Lumen grows its hemp in Oregon using organic regenerative agriculture.

“This is farming that heals the planet at the same time we farm it,” Taylor explains. “We harvest the hemp fresh off the field and within 24 hours it’s ready for freezing.”

The harvested hemp is washed, ground and juiced using a proprietary cold-pressed method that allows Lumen to get the most out of the plant. “We flash freeze it to maintain nutritional quality, and then immediately ship it to California where it’s made into hemp shots or sold as an ingredient. We describe ourselves as an ingredient manufacturer for ourselves,” Taylor says.

To maintain the juice’s integrity and nutrients as well as overall taste, quality and color, Lumen uses True Fresh HPP, a toller in southern California recently acquired by HPP Food Services, to package its products. “They are a great partner for us,” Taylor says.

When asked why they chose to use HPP, Taylor says it was the only logical solution. Because the hemp juice is cold-pressed and uses the whole leaf, not just isolated parts of it, it is very nutrient-dense, Taylor says. The team knew that heat pasteurization would not be a fit in this case.

“With our science background (Taylor and Hashim attended medical school but exited to co-found Lumen), we looked at the whole aspect of the 5-log reduction from a very analytical point of view. What did we want our product to be like? What affect did we want the process to have on our product?” He says the only other cold step alternative was UV pasteurization, “but you really have to dilute the product down to the point of clarity so you can’t really have a very nutrient-dense product; therefore, that was out of the question for us,” he says.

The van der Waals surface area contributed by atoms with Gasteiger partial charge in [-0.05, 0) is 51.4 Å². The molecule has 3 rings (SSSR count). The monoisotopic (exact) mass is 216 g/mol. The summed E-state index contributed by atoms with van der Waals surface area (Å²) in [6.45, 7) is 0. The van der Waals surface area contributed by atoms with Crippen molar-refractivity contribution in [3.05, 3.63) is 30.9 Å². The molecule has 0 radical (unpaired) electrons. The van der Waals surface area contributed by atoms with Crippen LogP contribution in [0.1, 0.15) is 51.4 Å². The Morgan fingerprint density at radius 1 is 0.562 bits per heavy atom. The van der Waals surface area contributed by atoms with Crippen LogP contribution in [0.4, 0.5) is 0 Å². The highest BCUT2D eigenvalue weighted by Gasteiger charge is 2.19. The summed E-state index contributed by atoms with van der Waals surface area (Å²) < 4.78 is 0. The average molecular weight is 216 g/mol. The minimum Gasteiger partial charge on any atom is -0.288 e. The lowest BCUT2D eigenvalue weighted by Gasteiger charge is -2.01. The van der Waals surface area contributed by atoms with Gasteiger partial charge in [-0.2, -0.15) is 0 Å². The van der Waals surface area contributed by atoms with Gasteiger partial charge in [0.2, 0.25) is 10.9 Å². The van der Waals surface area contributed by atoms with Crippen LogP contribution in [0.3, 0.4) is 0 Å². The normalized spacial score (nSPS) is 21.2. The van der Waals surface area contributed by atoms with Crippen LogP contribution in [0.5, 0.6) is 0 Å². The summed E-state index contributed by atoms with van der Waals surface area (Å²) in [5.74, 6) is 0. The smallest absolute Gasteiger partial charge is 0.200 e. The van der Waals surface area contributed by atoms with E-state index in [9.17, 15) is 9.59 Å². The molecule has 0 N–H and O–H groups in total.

Jasmine Sutherland, president of Texas Food Solutions, a toller in Houston, says, “Traditional pasteurization is great, but it utilizes heat, which changes flavor and compromises nutritional value.”

Jaya Shrivastava, founder and CEO of Sassy Lassi, a Texas Food Solutions’ customer, says her company utilizes the high-pressure process on its kids yogurt drinks, which are made with just three organic ingredients: cultured, Grade A whole milk; organic fruit juice; and organic cane sugar. “We use HPP to keep Sassy Lassi safe to consume while maintaining the fresh flavor and the full nutritional power of our organic ingredients,” she says.

Sutherland says that HPP gives her customers peace of mind and their product a longer life.

“They know they have an insurance policy that the product is pathogen-free and can be clean label, while also gaining shelf life to manage logistics, economize their production schedules and give the customer a much longer shelf life than with a traditionally processed product,” she says.

Talking trends

HPP began as a manual batch process, and it has progressed over the years. Hiperbaric’s Peregrina says the company foresees that progression continuing as the technology is adopted in multiple food sectors around the world.